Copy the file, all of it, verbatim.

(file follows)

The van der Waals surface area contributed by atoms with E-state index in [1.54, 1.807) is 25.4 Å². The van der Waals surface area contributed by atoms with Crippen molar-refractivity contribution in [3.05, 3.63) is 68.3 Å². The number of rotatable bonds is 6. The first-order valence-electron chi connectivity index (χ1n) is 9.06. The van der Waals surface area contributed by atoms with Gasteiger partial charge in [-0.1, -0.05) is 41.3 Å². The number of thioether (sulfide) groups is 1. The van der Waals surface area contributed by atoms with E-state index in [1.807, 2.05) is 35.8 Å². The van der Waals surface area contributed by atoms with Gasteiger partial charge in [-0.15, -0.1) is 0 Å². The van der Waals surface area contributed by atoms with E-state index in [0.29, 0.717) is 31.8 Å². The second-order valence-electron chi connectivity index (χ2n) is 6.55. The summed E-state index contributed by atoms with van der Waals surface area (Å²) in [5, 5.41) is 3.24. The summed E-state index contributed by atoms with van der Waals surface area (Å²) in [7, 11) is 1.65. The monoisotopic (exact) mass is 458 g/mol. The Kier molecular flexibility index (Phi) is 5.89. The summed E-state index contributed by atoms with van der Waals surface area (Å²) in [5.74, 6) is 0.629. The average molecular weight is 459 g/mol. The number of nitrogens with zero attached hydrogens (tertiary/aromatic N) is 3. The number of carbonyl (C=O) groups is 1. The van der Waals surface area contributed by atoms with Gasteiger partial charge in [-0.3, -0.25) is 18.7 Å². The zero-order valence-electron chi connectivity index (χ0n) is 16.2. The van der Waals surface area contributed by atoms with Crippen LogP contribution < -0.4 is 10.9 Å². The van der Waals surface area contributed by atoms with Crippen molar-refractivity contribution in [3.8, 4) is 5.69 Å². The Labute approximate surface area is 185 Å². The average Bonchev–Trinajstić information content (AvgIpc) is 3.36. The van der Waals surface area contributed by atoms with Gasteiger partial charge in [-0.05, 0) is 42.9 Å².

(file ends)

The van der Waals surface area contributed by atoms with E-state index in [1.54, 1.807) is 25.4 Å². The van der Waals surface area contributed by atoms with Crippen molar-refractivity contribution in [3.05, 3.63) is 68.3 Å². The number of rotatable bonds is 6. The first-order valence-electron chi connectivity index (χ1n) is 9.06. The van der Waals surface area contributed by atoms with Gasteiger partial charge in [-0.1, -0.05) is 41.3 Å². The number of thioether (sulfide) groups is 1. The van der Waals surface area contributed by atoms with E-state index in [1.807, 2.05) is 35.8 Å². The van der Waals surface area contributed by atoms with Gasteiger partial charge in [-0.15, -0.1) is 0 Å². The van der Waals surface area contributed by atoms with E-state index in [0.29, 0.717) is 31.8 Å². The second-order valence-electron chi connectivity index (χ2n) is 6.55. The summed E-state index contributed by atoms with van der Waals surface area (Å²) in [5, 5.41) is 3.24. The summed E-state index contributed by atoms with van der Waals surface area (Å²) in [7, 11) is 1.65. The monoisotopic (exact) mass is 458 g/mol. The Kier molecular flexibility index (Phi) is 5.89. The summed E-state index contributed by atoms with van der Waals surface area (Å²) in [5.74, 6) is 0.629. The average molecular weight is 459 g/mol. The number of nitrogens with zero attached hydrogens (tertiary/aromatic N) is 3. The number of carbonyl (C=O) groups is 1. The van der Waals surface area contributed by atoms with Gasteiger partial charge in [-0.3, -0.25) is 18.7 Å². The zero-order valence-electron chi connectivity index (χ0n) is 16.2. The van der Waals surface area contributed by atoms with Crippen LogP contribution < -0.4 is 10.9 Å². The van der Waals surface area contributed by atoms with Crippen molar-refractivity contribution in [3.8, 4) is 5.69 Å². The Labute approximate surface area is 185 Å². The average Bonchev–Trinajstić information content (AvgIpc) is 3.36. The van der Waals surface area contributed by atoms with Gasteiger partial charge in [-0.05, 0) is 42.9 Å².